Fr. Haller’s definitions of sin and virtue reflect what I see as a “feminine” perspective. The two choices are both defined in terms of the needs of others—which is a way of looking at the world that the vast majority of women in the world would recognize immediately. The perspective that the needs of others trumps one’s own desires is one that women are generally expected to embrace without question—or risk being branded “unnatural.”

Most women I know were taught from the cradle that virtue consists of giving up what you want so that others can have what they want. Thus, your own personal level of misery becomes a measuring stick for your virtue.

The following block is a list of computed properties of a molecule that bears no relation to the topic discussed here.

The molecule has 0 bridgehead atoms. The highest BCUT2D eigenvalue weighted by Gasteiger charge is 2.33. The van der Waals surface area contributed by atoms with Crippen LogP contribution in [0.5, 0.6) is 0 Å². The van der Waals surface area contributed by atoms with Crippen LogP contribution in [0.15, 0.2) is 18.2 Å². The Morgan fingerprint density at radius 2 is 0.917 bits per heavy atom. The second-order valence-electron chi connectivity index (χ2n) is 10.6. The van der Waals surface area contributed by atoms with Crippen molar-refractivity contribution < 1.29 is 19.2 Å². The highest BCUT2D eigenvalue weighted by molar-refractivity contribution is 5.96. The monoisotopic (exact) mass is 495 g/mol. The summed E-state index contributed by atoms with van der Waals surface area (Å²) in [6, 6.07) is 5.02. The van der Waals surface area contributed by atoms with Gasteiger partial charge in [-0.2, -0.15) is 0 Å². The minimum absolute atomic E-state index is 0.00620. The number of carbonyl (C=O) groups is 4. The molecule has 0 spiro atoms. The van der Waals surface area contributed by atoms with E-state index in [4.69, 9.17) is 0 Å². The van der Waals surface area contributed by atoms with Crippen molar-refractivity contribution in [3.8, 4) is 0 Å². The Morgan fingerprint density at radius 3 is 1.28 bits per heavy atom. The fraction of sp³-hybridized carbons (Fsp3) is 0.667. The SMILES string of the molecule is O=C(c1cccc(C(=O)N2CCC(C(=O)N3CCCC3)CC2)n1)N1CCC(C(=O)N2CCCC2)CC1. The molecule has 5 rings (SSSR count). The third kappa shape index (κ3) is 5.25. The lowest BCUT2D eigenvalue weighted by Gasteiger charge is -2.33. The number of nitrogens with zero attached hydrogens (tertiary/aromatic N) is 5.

Maybe this is the reason I reacted so strongly to Fr. Haller’s definitions. They seem too close to an injunction to give up yourself completely for the sake of others—that one’s own good is found only in subjugating who you are so that others can be happy.

Yet I claim to follow a Savior who did just that—gave himself completely for the sake of others, to the point of death.

Jesus clearly did not relish this idea, however, or he would not have begged God to spare him from such a fate. He resigned himself to his suffering, but he did not embrace it. Is there a message for us in that?

If we want to be virtuous, are we called to give up ourselves completely? To whom? And for how long? Do we have to suffer for years and decades and lifetimes in order to “prove” our virtue and our commitment to God?

And if we reject that model, how do we show repentance for our sins?

I wish I knew the answers to this post full of questions. I invite you to jump in and help me figure it all out.

Thursday, April 12, 2007

Six Weird Things About Me